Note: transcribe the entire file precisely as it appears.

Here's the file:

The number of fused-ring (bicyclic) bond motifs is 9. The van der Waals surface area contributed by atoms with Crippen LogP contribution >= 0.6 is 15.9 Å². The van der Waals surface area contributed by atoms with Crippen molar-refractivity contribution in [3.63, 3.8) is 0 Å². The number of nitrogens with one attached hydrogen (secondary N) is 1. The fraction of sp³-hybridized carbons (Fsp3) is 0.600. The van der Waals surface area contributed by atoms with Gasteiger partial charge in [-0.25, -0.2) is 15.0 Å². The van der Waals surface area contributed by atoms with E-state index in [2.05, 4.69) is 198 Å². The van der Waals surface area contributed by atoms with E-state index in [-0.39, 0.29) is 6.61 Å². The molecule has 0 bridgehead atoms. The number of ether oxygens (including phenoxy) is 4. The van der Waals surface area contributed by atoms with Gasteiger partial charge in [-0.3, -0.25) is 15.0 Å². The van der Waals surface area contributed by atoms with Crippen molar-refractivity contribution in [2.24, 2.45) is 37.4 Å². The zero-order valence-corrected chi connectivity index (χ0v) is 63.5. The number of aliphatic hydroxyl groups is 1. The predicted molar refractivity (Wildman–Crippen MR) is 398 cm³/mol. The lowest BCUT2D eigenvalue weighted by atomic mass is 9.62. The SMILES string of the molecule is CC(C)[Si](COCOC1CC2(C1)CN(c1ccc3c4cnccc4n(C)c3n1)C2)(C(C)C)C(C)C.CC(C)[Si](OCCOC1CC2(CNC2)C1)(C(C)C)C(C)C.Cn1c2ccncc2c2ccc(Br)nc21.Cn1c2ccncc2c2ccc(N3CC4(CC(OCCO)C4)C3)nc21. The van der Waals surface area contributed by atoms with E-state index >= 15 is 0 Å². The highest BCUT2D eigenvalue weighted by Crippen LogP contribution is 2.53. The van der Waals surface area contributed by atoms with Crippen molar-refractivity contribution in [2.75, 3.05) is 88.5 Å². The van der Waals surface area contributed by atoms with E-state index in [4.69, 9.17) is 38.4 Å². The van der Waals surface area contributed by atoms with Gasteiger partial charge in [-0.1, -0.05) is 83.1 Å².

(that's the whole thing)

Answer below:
The number of fused-ring (bicyclic) bond motifs is 9. The van der Waals surface area contributed by atoms with Crippen LogP contribution >= 0.6 is 15.9 Å². The van der Waals surface area contributed by atoms with Crippen molar-refractivity contribution in [3.63, 3.8) is 0 Å². The number of nitrogens with one attached hydrogen (secondary N) is 1. The fraction of sp³-hybridized carbons (Fsp3) is 0.600. The van der Waals surface area contributed by atoms with Gasteiger partial charge in [-0.25, -0.2) is 15.0 Å². The van der Waals surface area contributed by atoms with E-state index in [2.05, 4.69) is 198 Å². The van der Waals surface area contributed by atoms with E-state index in [-0.39, 0.29) is 6.61 Å². The molecule has 0 bridgehead atoms. The number of ether oxygens (including phenoxy) is 4. The van der Waals surface area contributed by atoms with Gasteiger partial charge in [-0.3, -0.25) is 15.0 Å². The van der Waals surface area contributed by atoms with Crippen molar-refractivity contribution in [2.24, 2.45) is 37.4 Å². The zero-order valence-corrected chi connectivity index (χ0v) is 63.5. The number of aliphatic hydroxyl groups is 1. The predicted molar refractivity (Wildman–Crippen MR) is 398 cm³/mol. The lowest BCUT2D eigenvalue weighted by atomic mass is 9.62. The SMILES string of the molecule is CC(C)[Si](COCOC1CC2(C1)CN(c1ccc3c4cnccc4n(C)c3n1)C2)(C(C)C)C(C)C.CC(C)[Si](OCCOC1CC2(CNC2)C1)(C(C)C)C(C)C.Cn1c2ccncc2c2ccc(Br)nc21.Cn1c2ccncc2c2ccc(N3CC4(CC(OCCO)C4)C3)nc21. The van der Waals surface area contributed by atoms with E-state index >= 15 is 0 Å². The highest BCUT2D eigenvalue weighted by Crippen LogP contribution is 2.53. The van der Waals surface area contributed by atoms with Crippen molar-refractivity contribution in [2.75, 3.05) is 88.5 Å². The van der Waals surface area contributed by atoms with E-state index in [4.69, 9.17) is 38.4 Å². The van der Waals surface area contributed by atoms with Gasteiger partial charge in [-0.1, -0.05) is 83.1 Å².